Nick Kusnetz of ProPublica.org didn’t let a lack of information from Chesapeake Energy and state regulators keep him from exploring why it took 13 hours for an emergency crew from Texas to respond to the company’s gas-well leak in Pennsylvania.
After all, the state had announced in 2010, after previous accidents, that an emergency-response company would be available in Pennsylvania to handle situations such as this one in Bradford County. But by the time the out-of-state team arrived, “brine water and hydraulic-fracturing fluids from the well had spewed across nearby fields and into a creek,” Nick writes.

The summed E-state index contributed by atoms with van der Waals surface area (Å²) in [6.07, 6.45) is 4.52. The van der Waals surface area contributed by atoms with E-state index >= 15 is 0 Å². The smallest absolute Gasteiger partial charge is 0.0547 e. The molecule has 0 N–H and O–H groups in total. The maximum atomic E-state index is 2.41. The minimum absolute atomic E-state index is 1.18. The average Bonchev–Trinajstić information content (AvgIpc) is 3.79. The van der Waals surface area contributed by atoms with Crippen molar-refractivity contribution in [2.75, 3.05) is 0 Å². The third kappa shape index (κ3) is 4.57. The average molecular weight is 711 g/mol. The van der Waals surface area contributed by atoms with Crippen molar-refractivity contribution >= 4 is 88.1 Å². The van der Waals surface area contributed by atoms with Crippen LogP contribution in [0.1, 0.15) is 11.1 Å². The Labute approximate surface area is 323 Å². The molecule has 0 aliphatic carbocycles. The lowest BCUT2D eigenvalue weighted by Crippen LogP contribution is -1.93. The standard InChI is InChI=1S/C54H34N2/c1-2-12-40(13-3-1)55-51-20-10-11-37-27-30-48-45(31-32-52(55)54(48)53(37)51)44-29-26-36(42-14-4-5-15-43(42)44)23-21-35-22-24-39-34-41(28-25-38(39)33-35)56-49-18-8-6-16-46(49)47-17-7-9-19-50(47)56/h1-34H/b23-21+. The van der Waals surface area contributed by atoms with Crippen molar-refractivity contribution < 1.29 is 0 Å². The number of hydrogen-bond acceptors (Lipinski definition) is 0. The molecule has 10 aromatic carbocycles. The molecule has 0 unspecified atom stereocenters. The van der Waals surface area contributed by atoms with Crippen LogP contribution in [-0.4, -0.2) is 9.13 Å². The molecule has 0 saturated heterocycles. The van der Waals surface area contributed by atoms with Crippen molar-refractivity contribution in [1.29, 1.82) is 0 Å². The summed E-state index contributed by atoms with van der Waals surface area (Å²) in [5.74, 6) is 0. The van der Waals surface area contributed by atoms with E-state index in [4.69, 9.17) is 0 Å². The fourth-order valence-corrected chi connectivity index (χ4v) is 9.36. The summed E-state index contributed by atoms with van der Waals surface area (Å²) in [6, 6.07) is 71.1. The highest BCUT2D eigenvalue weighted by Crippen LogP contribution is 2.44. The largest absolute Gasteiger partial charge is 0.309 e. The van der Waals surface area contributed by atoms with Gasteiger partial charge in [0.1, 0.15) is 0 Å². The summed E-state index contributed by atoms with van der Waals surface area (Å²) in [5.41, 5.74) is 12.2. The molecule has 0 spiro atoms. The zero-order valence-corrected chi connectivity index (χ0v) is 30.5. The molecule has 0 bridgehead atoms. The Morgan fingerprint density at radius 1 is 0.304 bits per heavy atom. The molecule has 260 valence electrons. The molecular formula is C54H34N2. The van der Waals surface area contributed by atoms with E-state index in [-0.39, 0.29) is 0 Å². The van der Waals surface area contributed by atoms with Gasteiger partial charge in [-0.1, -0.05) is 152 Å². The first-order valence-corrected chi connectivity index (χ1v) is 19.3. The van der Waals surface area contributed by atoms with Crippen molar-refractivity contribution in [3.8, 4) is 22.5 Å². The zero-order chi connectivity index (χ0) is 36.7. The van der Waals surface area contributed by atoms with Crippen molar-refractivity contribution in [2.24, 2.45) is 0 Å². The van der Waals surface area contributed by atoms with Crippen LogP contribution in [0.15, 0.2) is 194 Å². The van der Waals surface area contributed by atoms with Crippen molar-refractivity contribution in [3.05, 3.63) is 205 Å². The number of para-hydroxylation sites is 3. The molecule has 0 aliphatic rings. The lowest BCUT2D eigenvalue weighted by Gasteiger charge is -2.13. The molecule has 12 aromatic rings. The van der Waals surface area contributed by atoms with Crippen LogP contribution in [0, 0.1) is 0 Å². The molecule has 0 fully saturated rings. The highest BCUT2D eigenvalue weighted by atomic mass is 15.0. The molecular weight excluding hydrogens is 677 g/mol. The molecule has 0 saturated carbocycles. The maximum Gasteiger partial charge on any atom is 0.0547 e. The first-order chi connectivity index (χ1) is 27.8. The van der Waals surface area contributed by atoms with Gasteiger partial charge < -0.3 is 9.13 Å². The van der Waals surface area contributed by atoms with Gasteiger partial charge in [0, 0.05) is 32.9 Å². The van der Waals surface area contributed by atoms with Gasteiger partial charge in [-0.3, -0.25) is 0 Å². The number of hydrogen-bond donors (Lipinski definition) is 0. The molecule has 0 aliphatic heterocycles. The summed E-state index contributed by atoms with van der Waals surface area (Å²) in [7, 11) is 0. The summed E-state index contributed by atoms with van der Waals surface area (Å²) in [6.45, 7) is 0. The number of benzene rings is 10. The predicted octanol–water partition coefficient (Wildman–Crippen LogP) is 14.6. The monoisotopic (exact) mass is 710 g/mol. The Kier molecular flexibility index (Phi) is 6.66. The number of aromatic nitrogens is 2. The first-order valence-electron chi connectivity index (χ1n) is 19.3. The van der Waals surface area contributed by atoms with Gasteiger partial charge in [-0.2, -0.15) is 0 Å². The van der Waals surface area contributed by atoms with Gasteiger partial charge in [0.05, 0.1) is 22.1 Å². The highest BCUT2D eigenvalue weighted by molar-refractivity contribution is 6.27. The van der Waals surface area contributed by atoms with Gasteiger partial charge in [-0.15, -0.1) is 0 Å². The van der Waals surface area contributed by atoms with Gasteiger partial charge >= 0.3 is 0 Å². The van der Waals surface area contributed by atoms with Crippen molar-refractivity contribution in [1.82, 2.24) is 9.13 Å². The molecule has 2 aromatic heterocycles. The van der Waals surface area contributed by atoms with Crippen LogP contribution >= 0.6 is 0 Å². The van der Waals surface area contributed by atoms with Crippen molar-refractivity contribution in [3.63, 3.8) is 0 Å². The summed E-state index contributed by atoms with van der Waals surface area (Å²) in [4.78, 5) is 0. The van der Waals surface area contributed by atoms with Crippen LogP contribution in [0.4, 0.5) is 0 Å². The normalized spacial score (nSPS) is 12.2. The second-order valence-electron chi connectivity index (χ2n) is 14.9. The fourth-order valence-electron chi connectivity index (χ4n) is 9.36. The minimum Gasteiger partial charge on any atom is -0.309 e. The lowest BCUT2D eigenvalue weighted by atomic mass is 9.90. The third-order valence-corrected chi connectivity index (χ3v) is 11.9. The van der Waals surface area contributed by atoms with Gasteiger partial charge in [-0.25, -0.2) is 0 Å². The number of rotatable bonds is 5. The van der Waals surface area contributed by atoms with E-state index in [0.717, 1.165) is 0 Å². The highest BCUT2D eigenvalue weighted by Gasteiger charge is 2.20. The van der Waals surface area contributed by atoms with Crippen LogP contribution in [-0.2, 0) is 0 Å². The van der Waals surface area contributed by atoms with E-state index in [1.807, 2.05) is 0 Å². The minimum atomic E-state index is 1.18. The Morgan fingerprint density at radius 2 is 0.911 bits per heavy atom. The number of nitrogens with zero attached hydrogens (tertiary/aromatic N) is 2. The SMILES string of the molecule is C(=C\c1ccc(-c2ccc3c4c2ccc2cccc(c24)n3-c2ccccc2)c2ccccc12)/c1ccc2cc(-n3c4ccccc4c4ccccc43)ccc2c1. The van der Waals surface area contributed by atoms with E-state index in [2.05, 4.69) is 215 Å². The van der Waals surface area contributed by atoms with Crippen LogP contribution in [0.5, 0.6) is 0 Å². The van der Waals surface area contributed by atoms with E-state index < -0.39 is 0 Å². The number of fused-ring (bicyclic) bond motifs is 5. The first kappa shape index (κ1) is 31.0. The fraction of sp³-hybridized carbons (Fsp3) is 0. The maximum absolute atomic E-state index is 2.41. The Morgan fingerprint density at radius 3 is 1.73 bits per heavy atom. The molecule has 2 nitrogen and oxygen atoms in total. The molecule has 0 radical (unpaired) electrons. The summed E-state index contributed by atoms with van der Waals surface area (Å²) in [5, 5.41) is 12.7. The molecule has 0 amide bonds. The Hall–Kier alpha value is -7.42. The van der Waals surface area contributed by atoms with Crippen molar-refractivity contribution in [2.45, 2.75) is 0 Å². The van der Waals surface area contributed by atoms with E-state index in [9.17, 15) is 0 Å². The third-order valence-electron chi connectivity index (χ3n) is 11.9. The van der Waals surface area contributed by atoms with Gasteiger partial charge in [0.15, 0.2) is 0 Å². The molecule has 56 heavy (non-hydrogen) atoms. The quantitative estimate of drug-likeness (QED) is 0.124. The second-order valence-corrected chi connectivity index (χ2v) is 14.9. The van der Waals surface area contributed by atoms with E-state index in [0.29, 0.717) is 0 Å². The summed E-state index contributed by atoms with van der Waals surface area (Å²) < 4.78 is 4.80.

“If you circle around the story enough, you’ll find a way of going about it,” Nick says.
“It was hard to do this story without their responses, but we knew it was a story, so we had to find a way,” Nick says. “In this case, that meant finding a [state] notice of violation with some details, and talking to some of the other players involved in the story.”
He talked to the Pennsylvania company that could have handled the situation and the former secretary of the Pennsylvania Department of Environmental Protection. Interestingly, after the story ran, Chesapeake Energy emailed Nick additional information, which he added to the story.